Saturday, September 17, 2011
In a previous post I shared a few tips on documenting the details of your big day, and making sure your wants and wishes are clearly detailed in your wedding professionals contracts. Following are a few more tips to help you navigate the ties that bind.
· Get everything in writing because verbal deals are not binding.
· Negotiating is like a dance. It's give and take. Everything is negotiable! Howevever my next point is crucial...
· Think it through! What are your needs, wants, and absolute must haves? The time spent before signing the contract is called negotiating. Once the contract is signed, it’s called BEGGING.
· Here today, gone tomorrow. There is a high rate of turnover in banquet sales. The sales person who promises you the world today, could very well be off to another sales position tomorrow. If your sales person leaves – all the verbal agreements go with them and you won’t get what was “promised”.
· Professional wedding planners may seem like magicians, however if what you want is not in the contract, your planner’s hands are tied. Although your planner will go to bat for you, she may not be able to “make it happen” if it’s not in writing.
· As new deals, agreements and promises are made, make sure to get a new contract or signed addendum.
· If a verbal agreement was made, be sure to follow it up with an email confirming the discussed details and request a reply confirmation.
· Make sure you get a copy of every change, note, discussion, etc.
· No detail is too small to note, especially if it is important to the success and the vision you have for your wedding day.
Contracts are the least fun part of planning a wedding, but they are absolutely the most vital part of your wedding day success!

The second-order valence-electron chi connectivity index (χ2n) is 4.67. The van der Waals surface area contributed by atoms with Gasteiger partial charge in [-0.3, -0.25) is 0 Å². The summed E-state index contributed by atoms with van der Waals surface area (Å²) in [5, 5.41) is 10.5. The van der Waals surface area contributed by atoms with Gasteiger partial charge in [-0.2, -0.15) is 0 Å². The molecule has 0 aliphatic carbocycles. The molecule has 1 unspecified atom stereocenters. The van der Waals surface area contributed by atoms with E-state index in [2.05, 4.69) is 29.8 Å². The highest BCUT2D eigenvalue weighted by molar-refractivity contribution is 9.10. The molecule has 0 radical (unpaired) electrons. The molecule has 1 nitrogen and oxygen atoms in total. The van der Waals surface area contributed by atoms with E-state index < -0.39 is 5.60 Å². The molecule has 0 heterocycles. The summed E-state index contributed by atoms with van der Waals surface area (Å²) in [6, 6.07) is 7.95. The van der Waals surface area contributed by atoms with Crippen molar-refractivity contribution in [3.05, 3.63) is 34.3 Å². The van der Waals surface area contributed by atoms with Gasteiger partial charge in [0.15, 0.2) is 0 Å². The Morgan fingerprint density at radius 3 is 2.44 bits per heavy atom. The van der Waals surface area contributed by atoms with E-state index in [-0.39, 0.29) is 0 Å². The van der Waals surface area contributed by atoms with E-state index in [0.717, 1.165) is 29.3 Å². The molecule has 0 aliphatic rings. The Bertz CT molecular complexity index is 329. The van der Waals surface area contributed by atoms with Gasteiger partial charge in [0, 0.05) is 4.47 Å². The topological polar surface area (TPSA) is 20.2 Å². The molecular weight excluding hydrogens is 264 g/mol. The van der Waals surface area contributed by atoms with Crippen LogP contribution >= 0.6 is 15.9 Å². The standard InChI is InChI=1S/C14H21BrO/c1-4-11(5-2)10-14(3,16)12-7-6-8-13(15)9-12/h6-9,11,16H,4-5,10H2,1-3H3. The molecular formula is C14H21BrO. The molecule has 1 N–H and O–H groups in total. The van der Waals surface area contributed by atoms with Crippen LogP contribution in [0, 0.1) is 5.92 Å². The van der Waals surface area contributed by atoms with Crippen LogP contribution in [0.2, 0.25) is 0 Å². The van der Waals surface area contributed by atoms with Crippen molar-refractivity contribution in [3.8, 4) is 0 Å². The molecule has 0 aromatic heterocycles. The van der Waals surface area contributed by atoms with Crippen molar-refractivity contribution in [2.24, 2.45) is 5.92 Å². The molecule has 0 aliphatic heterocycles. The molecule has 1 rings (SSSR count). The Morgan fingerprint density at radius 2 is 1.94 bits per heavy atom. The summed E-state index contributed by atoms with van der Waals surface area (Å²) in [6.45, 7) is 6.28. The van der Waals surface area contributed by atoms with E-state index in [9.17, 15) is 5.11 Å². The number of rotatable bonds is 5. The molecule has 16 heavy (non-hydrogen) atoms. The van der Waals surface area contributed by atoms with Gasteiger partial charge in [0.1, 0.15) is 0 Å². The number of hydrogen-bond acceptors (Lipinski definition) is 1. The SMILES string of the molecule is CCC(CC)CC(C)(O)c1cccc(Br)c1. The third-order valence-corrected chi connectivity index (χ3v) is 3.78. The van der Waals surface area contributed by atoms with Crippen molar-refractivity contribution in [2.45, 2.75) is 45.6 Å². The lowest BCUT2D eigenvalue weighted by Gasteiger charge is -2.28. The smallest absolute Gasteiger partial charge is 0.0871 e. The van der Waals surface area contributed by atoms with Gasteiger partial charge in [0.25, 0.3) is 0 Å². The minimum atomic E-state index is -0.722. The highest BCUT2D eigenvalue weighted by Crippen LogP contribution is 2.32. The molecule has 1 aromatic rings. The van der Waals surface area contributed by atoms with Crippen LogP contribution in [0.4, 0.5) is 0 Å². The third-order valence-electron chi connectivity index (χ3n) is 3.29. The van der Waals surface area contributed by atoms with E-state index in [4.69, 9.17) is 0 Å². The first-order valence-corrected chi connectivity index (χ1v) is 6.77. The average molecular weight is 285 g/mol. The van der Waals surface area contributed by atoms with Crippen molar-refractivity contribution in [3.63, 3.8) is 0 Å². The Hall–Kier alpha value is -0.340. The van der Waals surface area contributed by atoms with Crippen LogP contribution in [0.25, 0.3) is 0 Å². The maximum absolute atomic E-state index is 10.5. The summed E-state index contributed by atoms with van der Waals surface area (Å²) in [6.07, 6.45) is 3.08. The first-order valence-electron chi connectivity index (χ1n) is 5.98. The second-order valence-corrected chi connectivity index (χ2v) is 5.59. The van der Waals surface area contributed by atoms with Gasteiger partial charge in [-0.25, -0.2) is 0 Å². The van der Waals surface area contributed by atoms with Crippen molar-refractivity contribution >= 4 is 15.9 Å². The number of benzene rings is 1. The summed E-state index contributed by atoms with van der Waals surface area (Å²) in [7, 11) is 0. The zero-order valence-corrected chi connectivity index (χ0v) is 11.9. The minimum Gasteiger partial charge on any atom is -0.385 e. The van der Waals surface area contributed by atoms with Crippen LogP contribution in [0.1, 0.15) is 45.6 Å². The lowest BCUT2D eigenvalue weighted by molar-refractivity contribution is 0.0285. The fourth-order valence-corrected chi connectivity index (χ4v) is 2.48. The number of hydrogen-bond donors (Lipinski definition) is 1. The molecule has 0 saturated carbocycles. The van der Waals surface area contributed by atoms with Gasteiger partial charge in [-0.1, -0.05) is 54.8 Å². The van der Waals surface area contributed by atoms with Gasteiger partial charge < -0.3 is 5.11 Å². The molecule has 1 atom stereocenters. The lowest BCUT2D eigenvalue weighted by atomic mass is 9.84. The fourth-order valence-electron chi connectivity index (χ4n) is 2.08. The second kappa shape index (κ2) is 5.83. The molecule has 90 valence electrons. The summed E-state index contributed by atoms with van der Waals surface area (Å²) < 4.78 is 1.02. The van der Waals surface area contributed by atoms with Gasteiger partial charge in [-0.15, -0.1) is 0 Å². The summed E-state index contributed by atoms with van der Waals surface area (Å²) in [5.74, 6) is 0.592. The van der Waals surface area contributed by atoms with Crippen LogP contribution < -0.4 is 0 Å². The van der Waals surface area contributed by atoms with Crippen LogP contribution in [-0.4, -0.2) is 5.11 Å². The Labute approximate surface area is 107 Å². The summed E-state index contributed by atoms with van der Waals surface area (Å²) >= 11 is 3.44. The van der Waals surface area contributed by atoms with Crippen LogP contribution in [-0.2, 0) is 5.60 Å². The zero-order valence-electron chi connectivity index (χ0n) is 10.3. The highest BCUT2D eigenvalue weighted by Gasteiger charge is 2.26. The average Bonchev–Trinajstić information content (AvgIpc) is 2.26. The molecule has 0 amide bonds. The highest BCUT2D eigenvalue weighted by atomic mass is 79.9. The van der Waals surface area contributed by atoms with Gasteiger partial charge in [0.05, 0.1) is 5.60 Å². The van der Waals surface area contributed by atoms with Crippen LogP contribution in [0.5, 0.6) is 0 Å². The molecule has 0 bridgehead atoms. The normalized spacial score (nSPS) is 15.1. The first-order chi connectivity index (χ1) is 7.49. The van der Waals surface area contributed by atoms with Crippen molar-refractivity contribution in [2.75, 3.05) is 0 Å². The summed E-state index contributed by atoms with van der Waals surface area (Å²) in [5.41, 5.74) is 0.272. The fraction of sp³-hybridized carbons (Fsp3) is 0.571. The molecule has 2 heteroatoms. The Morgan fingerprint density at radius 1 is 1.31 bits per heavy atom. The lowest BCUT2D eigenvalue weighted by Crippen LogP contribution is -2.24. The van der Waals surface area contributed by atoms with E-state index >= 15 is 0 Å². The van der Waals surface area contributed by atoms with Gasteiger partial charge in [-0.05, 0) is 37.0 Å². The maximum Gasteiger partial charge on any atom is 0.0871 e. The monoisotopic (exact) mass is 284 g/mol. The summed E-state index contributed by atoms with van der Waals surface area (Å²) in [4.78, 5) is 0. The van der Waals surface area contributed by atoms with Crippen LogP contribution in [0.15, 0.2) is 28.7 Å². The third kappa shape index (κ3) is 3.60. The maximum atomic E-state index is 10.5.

Thursday, September 15, 2011
Despite all of the claims of producing a “perfect” wedding, the reality of the day is that there will be some snafus. Unforeseen situations will arise that you did not plan for, stuff will happen, and people will be people. How prepared are you? If you are lucky you will have a professional wedding planner on hand to run interference and you will not have to tend to the issues yourself. However, if you decide to go it alone, an emergency kit is a must. The wedding day emergency kit that I prepare for each client is filled with over a hundred items. Quite honestly unless you’ve planned hundreds of weddings, some of the things you’d find in the kit would have questioning why. As a planner it is my job to think outside of the box and to see the whole picture. So, here are just a few “out of the box” thinking items you might want to include in your kit.
Toothpicks – are perfect for stabilizing a bent boutonniere. Simply run the toothpick through the center of the flower into the stem in order to straighten it out again and keep it from drooping.
Rubber bands – waist band too tight? Rubber bands are perfect for fastening pants and covering the waist band with a vest or cummerbund.
Floral Tape – is definitely a must for missing or completely destroyed boutonnieres. Solution: remove a floral stem from an altar arrangement or one of the bridesmaids bouquets, cut the stem down to size and wrap floral tape around it…and voila you are back in business!
Panty Liners – work extremely well under the armpits of a very nervous groom :-)
Straws – reduces the need for constant lipstick touch-ups for bride and bridesmaids who need to drink water or their beverage of choice while waiting to take pictures and partake in other wedding day festivities.
Crochet Needle – an absolute MUST have for buttoning those tiny buttons on the back of the brides wedding gown!
Stain Remover – Those “Shout Wipe Pads” are the best thing created since sliced bread! Inevitably, the bride is going to get a mark or smudge or something on her gown between the time she puts it on and the time she heads to the ceremony…never fails, so stock up!
Again, these are just a few items you should consider having in your kit. It’s better to be prepared and not need them, than to need them and not be prepared.
I would love to hear from you. What potential wedding day disaster was averted because you or your coordinator was prepared with a well- stocked emergency kit?